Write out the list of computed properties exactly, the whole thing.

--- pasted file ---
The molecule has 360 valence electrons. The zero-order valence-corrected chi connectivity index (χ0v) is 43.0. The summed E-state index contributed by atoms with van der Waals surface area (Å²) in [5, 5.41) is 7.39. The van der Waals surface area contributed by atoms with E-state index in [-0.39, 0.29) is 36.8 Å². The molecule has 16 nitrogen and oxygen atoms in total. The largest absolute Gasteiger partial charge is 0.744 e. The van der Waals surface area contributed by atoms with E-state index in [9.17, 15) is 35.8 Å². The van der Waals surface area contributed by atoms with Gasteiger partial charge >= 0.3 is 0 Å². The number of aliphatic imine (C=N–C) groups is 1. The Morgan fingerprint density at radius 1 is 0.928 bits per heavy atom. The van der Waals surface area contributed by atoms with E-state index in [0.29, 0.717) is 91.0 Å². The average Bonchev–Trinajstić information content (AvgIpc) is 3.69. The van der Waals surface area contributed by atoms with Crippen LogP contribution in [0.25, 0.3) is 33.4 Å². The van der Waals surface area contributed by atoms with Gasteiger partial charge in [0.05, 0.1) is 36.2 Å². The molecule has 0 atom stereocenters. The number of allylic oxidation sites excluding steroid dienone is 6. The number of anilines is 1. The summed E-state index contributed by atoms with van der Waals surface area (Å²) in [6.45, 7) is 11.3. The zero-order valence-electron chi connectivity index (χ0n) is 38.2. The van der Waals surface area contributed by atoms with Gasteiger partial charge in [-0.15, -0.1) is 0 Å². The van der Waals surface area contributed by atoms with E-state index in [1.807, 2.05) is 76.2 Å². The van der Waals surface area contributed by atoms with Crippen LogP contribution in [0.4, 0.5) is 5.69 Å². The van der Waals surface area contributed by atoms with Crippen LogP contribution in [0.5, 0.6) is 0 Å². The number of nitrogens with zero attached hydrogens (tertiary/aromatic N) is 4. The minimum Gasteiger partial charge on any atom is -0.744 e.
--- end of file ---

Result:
The molecule has 360 valence electrons. The zero-order valence-corrected chi connectivity index (χ0v) is 43.0. The summed E-state index contributed by atoms with van der Waals surface area (Å²) in [5, 5.41) is 7.39. The van der Waals surface area contributed by atoms with E-state index in [-0.39, 0.29) is 36.8 Å². The molecule has 16 nitrogen and oxygen atoms in total. The largest absolute Gasteiger partial charge is 0.744 e. The van der Waals surface area contributed by atoms with E-state index in [9.17, 15) is 35.8 Å². The van der Waals surface area contributed by atoms with Gasteiger partial charge >= 0.3 is 0 Å². The number of aliphatic imine (C=N–C) groups is 1. The Morgan fingerprint density at radius 1 is 0.928 bits per heavy atom. The van der Waals surface area contributed by atoms with E-state index in [0.29, 0.717) is 91.0 Å². The average Bonchev–Trinajstić information content (AvgIpc) is 3.69. The van der Waals surface area contributed by atoms with Crippen LogP contribution in [0.25, 0.3) is 33.4 Å². The van der Waals surface area contributed by atoms with Gasteiger partial charge in [0.05, 0.1) is 36.2 Å². The molecule has 0 atom stereocenters. The number of allylic oxidation sites excluding steroid dienone is 6. The number of anilines is 1. The summed E-state index contributed by atoms with van der Waals surface area (Å²) in [6.45, 7) is 11.3. The zero-order valence-electron chi connectivity index (χ0n) is 38.2. The van der Waals surface area contributed by atoms with Gasteiger partial charge in [-0.15, -0.1) is 0 Å². The van der Waals surface area contributed by atoms with E-state index in [1.807, 2.05) is 76.2 Å². The van der Waals surface area contributed by atoms with Crippen LogP contribution in [0.4, 0.5) is 5.69 Å². The van der Waals surface area contributed by atoms with Crippen LogP contribution in [0.5, 0.6) is 0 Å². The number of nitrogens with zero attached hydrogens (tertiary/aromatic N) is 4. The minimum Gasteiger partial charge on any atom is -0.744 e.